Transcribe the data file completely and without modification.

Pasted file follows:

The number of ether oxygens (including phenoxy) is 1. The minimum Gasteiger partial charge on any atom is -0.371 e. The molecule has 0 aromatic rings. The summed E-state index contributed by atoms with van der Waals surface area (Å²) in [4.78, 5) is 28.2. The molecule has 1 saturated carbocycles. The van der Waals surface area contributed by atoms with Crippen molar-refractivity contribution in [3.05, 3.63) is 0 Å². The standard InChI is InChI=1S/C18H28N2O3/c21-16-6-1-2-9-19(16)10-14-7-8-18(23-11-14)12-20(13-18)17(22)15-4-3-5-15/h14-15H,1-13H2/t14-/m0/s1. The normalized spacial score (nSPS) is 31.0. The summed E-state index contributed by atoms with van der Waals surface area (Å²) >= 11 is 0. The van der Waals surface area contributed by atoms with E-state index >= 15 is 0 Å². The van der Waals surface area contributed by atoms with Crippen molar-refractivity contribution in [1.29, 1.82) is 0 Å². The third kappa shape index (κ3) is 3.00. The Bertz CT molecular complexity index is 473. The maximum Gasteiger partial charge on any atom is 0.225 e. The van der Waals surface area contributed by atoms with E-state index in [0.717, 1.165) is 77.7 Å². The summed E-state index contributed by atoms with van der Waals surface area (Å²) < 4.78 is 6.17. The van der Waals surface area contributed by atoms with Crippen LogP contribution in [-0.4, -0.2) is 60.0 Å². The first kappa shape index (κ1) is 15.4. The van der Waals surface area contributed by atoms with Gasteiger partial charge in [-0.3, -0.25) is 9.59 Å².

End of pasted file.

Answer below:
The number of ether oxygens (including phenoxy) is 1. The minimum Gasteiger partial charge on any atom is -0.371 e. The molecule has 0 aromatic rings. The summed E-state index contributed by atoms with van der Waals surface area (Å²) in [4.78, 5) is 28.2. The molecule has 1 saturated carbocycles. The van der Waals surface area contributed by atoms with Crippen molar-refractivity contribution in [3.05, 3.63) is 0 Å². The standard InChI is InChI=1S/C18H28N2O3/c21-16-6-1-2-9-19(16)10-14-7-8-18(23-11-14)12-20(13-18)17(22)15-4-3-5-15/h14-15H,1-13H2/t14-/m0/s1. The normalized spacial score (nSPS) is 31.0. The summed E-state index contributed by atoms with van der Waals surface area (Å²) >= 11 is 0. The van der Waals surface area contributed by atoms with E-state index >= 15 is 0 Å². The van der Waals surface area contributed by atoms with Crippen molar-refractivity contribution in [1.29, 1.82) is 0 Å². The third kappa shape index (κ3) is 3.00. The Bertz CT molecular complexity index is 473. The maximum Gasteiger partial charge on any atom is 0.225 e. The van der Waals surface area contributed by atoms with E-state index in [0.717, 1.165) is 77.7 Å². The summed E-state index contributed by atoms with van der Waals surface area (Å²) < 4.78 is 6.17. The van der Waals surface area contributed by atoms with Crippen LogP contribution in [-0.4, -0.2) is 60.0 Å². The first kappa shape index (κ1) is 15.4. The van der Waals surface area contributed by atoms with Gasteiger partial charge in [-0.3, -0.25) is 9.59 Å².